The Hunterian Associates Programme encourages post graduate students to connect with the Hunterian Museum collections in creative ways, promoting knowledge exchange, particularly  through discussion and debate with a public audience. 

Recognised as a Collection of National Significance to Scotland, The Hunterian provides an inventive platform for postgraduate researchers to share their expert knowledge and to develop their skills through meaningful public engagement and knowledge exchange activities’.(

Neolithic polished stone axe (and modern haft) from Dunsyre, South Lanarkshire, Scotland (Hunterian Museum Collections GLAHM B.1914.160)

Neolithic polished stone axe (and modern haft) from Dunsyre, South Lanarkshire, Scotland (Hunterian Museum Collections GLAHM B.1914.160)

This project and blog evolved from my own PhD research on Late Mesolithic and Early Neolithic Scotland. As my research progressed it became clear to me that Early Neolithic studies over the last decade have concentrated on polarised theories of ‘grand narrative’ Mesolithic-Neolithic transition, to the detriment of our understanding of Neolithic individuals as sentient human beings. Sadly the Neolithic is often reduced to a series of binary statistics where human agency is regarded as secondary to archaeological modelling. My own research, and ‘Cutting Edge Chronicles’, is diametrically opposed to this stance instead choosing to stress the importance of unorthodox approaches to Neolithic personhood and the archaeological record. As such, stone axe biographies (and the actors embedded in their stories), return to the study of those early prehistoric people we as archaeologists seek to comprehend. Polished stone axes, the quintessential Neolithic artefact of man the toolmaker, provide the ideal opportunity to highlight the social realities and daily cosmologies of invisible groups (women, children, etc) in the largely male dominated world of Neolithic academia.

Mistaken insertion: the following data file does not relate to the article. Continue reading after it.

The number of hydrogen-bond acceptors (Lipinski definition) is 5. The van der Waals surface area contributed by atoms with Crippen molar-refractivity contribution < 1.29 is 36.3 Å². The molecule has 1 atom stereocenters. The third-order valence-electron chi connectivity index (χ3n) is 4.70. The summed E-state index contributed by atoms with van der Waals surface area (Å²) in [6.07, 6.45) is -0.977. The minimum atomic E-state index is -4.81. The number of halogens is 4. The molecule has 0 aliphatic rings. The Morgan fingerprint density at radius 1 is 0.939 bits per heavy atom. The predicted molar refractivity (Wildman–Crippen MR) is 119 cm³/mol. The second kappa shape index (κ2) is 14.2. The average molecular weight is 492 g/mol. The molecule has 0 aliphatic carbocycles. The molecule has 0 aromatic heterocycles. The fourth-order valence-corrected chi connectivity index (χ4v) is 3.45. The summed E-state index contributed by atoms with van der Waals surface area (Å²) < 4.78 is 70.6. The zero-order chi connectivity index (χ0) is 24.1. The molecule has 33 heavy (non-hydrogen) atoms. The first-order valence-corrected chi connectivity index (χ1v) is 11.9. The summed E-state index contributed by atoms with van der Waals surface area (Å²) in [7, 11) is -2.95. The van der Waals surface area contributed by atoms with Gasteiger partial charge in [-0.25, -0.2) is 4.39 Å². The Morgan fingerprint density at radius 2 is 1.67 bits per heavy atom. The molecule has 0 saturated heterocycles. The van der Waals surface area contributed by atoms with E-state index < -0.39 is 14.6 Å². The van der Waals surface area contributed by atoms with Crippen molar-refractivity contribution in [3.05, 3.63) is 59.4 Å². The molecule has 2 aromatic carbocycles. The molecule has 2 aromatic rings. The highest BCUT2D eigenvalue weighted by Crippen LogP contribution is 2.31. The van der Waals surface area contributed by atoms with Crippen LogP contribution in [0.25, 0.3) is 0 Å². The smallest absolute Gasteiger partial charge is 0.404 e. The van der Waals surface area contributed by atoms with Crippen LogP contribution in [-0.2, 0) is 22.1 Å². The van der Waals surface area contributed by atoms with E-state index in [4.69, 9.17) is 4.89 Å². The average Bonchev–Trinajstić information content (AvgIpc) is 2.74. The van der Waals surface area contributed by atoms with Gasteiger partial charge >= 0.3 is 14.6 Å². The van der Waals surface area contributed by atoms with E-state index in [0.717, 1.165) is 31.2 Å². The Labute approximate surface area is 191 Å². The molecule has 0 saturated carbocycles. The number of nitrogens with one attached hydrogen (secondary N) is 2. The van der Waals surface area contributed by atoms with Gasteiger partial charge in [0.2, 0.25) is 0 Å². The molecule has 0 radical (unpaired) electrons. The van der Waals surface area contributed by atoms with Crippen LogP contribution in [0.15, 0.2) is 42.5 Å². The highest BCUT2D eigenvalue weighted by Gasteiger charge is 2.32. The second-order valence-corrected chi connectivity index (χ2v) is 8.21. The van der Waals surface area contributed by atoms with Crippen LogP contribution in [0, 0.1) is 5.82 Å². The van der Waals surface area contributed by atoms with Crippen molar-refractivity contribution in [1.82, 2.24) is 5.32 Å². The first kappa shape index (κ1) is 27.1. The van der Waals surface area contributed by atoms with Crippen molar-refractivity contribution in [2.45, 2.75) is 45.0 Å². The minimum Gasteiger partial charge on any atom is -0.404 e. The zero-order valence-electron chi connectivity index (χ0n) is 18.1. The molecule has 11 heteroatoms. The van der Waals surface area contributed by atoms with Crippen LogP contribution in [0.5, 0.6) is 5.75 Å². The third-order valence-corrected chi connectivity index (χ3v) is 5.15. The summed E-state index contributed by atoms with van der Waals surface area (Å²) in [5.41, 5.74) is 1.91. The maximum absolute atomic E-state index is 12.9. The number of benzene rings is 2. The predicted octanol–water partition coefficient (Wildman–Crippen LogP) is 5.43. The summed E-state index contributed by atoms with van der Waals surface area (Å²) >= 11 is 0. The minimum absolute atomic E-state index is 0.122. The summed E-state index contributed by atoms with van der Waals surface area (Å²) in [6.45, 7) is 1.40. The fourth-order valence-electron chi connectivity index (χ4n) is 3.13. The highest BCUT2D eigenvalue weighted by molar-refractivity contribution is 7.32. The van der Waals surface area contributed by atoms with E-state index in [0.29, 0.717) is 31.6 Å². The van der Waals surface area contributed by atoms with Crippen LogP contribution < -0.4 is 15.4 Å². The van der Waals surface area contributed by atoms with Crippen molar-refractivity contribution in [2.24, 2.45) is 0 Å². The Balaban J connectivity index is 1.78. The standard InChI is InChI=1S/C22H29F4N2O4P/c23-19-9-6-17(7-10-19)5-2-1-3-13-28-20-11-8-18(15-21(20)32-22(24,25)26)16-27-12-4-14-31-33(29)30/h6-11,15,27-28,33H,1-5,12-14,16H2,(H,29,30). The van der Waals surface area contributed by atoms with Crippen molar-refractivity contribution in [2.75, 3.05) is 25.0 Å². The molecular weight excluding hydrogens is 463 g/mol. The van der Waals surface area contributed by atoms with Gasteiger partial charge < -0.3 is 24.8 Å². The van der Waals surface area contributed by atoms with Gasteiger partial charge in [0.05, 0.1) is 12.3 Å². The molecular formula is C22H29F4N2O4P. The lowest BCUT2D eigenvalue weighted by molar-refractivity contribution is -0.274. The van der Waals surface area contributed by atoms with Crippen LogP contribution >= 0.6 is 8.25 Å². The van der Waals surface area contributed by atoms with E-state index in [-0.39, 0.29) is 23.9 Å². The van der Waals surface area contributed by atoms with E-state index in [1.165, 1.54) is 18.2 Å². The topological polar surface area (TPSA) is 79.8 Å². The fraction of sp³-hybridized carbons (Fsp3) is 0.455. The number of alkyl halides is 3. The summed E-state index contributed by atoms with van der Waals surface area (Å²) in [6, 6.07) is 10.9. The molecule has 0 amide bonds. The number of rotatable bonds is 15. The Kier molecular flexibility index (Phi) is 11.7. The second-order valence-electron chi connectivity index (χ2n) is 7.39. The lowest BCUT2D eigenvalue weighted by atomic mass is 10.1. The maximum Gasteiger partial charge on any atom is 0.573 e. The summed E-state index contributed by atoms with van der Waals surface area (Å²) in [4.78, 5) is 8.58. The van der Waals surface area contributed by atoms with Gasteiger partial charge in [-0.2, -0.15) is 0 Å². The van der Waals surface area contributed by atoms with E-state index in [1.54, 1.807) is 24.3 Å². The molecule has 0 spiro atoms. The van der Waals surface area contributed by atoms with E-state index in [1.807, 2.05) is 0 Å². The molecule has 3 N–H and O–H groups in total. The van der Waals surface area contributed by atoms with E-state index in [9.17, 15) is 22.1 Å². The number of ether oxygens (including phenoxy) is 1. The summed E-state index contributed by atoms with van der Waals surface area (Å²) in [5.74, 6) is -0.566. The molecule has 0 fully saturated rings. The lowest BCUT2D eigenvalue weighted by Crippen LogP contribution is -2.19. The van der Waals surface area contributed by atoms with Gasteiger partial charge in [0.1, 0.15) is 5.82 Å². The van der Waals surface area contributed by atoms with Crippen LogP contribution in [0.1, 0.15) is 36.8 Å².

Atypical 'Neolithic man' and his  stereotypical 'Neolithic world'  (click on image to enlarge).

Atypical ‘Neolithic man’ and his stereotypical ‘Neolithic world’ (click on image to enlarge).

Significant phases of an inanimate objects life are therefore related back to it’s overall Neolithic frame of reference. Recent biographical approaches in stone axe studies have suggested that axe ‘life-cycles’ or ‘biographies’ and their meaning can also be built upon beyond prehistory as information exceeding their final deposition can be accrued up to the present day. By augmenting the prehistoric axe allegory with subsequent artefact discovery, how it changed hands between collectors and museum collections, and ultimately its journey and arrival to the Hunterian Museum, biographies can be extended by drawing new people into the narrative. Finally, and as a consequence of this project, it is hoped that artefacts which are not easily accessible to the public (being held in museum stores and not exhibited) can be viewed and discussed interactively via this social media.



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